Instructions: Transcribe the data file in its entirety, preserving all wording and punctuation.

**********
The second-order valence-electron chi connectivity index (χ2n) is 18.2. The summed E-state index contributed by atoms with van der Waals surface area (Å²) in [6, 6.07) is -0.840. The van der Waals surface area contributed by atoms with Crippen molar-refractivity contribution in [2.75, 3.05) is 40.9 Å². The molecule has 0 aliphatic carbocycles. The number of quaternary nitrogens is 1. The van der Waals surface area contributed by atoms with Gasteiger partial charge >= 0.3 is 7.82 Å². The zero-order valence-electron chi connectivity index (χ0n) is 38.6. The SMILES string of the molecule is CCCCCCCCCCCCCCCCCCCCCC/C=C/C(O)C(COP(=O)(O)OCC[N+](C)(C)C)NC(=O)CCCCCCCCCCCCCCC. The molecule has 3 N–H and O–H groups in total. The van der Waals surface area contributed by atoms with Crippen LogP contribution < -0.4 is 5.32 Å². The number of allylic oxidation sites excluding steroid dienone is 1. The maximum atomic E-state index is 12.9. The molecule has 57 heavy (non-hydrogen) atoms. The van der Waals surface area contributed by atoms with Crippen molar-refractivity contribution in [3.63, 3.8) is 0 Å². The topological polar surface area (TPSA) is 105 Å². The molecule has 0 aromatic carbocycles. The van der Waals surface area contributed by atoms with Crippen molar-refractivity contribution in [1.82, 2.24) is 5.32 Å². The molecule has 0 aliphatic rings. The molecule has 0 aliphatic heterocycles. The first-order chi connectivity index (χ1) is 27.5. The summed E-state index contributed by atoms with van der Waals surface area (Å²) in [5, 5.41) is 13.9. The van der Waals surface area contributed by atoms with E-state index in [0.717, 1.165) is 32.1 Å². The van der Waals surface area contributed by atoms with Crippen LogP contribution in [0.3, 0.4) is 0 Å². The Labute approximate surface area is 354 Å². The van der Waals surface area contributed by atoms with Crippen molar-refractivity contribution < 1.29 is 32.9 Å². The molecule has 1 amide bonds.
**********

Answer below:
The second-order valence-electron chi connectivity index (χ2n) is 18.2. The summed E-state index contributed by atoms with van der Waals surface area (Å²) in [6, 6.07) is -0.840. The van der Waals surface area contributed by atoms with Crippen molar-refractivity contribution in [2.75, 3.05) is 40.9 Å². The molecule has 0 aliphatic carbocycles. The number of quaternary nitrogens is 1. The van der Waals surface area contributed by atoms with Gasteiger partial charge >= 0.3 is 7.82 Å². The zero-order valence-electron chi connectivity index (χ0n) is 38.6. The SMILES string of the molecule is CCCCCCCCCCCCCCCCCCCCCC/C=C/C(O)C(COP(=O)(O)OCC[N+](C)(C)C)NC(=O)CCCCCCCCCCCCCCC. The molecule has 3 N–H and O–H groups in total. The van der Waals surface area contributed by atoms with Crippen LogP contribution < -0.4 is 5.32 Å². The number of allylic oxidation sites excluding steroid dienone is 1. The maximum atomic E-state index is 12.9. The molecule has 57 heavy (non-hydrogen) atoms. The van der Waals surface area contributed by atoms with Crippen molar-refractivity contribution in [3.63, 3.8) is 0 Å². The topological polar surface area (TPSA) is 105 Å². The molecule has 0 aromatic carbocycles. The van der Waals surface area contributed by atoms with Crippen molar-refractivity contribution in [1.82, 2.24) is 5.32 Å². The molecule has 0 aliphatic rings. The molecule has 0 aliphatic heterocycles. The first-order chi connectivity index (χ1) is 27.5. The summed E-state index contributed by atoms with van der Waals surface area (Å²) in [5, 5.41) is 13.9. The van der Waals surface area contributed by atoms with E-state index in [0.717, 1.165) is 32.1 Å². The van der Waals surface area contributed by atoms with Crippen LogP contribution in [0.3, 0.4) is 0 Å². The Labute approximate surface area is 354 Å². The van der Waals surface area contributed by atoms with Crippen molar-refractivity contribution < 1.29 is 32.9 Å². The molecule has 1 amide bonds.